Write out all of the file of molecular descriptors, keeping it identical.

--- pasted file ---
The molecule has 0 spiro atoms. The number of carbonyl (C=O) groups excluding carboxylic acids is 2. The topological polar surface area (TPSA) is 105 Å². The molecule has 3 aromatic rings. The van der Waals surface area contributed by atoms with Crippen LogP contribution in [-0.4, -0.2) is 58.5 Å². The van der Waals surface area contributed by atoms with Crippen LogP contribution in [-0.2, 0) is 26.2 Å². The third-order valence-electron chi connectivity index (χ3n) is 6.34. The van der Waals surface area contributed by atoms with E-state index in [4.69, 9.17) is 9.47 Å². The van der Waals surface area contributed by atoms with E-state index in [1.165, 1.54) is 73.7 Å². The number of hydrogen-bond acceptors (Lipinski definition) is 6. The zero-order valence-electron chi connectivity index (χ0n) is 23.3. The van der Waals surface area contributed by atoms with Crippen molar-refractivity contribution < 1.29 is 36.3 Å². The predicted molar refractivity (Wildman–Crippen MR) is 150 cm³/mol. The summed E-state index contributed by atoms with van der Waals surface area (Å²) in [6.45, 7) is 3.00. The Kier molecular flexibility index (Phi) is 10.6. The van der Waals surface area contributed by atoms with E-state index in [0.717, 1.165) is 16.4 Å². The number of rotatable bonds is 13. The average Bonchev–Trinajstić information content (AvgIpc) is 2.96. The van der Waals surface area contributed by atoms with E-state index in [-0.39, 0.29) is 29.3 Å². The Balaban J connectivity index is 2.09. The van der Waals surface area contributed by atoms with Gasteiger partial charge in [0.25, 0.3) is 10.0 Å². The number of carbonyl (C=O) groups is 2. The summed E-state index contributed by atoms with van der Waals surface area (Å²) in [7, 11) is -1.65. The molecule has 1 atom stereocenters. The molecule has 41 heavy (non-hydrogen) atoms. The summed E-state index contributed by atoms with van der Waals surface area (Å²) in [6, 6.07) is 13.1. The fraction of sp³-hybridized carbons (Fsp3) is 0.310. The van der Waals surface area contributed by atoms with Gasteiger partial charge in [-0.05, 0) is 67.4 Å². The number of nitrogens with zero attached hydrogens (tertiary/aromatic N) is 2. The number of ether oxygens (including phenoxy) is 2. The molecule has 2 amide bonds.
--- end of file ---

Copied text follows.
The molecule has 0 spiro atoms. The number of carbonyl (C=O) groups excluding carboxylic acids is 2. The topological polar surface area (TPSA) is 105 Å². The molecule has 3 aromatic rings. The van der Waals surface area contributed by atoms with Crippen LogP contribution in [-0.4, -0.2) is 58.5 Å². The van der Waals surface area contributed by atoms with Crippen LogP contribution in [-0.2, 0) is 26.2 Å². The third-order valence-electron chi connectivity index (χ3n) is 6.34. The van der Waals surface area contributed by atoms with E-state index in [4.69, 9.17) is 9.47 Å². The van der Waals surface area contributed by atoms with E-state index in [1.165, 1.54) is 73.7 Å². The number of hydrogen-bond acceptors (Lipinski definition) is 6. The zero-order valence-electron chi connectivity index (χ0n) is 23.3. The van der Waals surface area contributed by atoms with Crippen molar-refractivity contribution < 1.29 is 36.3 Å². The predicted molar refractivity (Wildman–Crippen MR) is 150 cm³/mol. The summed E-state index contributed by atoms with van der Waals surface area (Å²) in [6.45, 7) is 3.00. The Kier molecular flexibility index (Phi) is 10.6. The van der Waals surface area contributed by atoms with E-state index in [0.717, 1.165) is 16.4 Å². The number of rotatable bonds is 13. The average Bonchev–Trinajstić information content (AvgIpc) is 2.96. The van der Waals surface area contributed by atoms with E-state index in [-0.39, 0.29) is 29.3 Å². The Balaban J connectivity index is 2.09. The van der Waals surface area contributed by atoms with Gasteiger partial charge in [0.25, 0.3) is 10.0 Å². The number of carbonyl (C=O) groups is 2. The summed E-state index contributed by atoms with van der Waals surface area (Å²) in [7, 11) is -1.65. The molecule has 1 atom stereocenters. The molecule has 41 heavy (non-hydrogen) atoms. The summed E-state index contributed by atoms with van der Waals surface area (Å²) in [6, 6.07) is 13.1. The fraction of sp³-hybridized carbons (Fsp3) is 0.310. The van der Waals surface area contributed by atoms with Gasteiger partial charge in [-0.05, 0) is 67.4 Å². The number of nitrogens with zero attached hydrogens (tertiary/aromatic N) is 2. The number of ether oxygens (including phenoxy) is 2. The molecule has 2 amide bonds.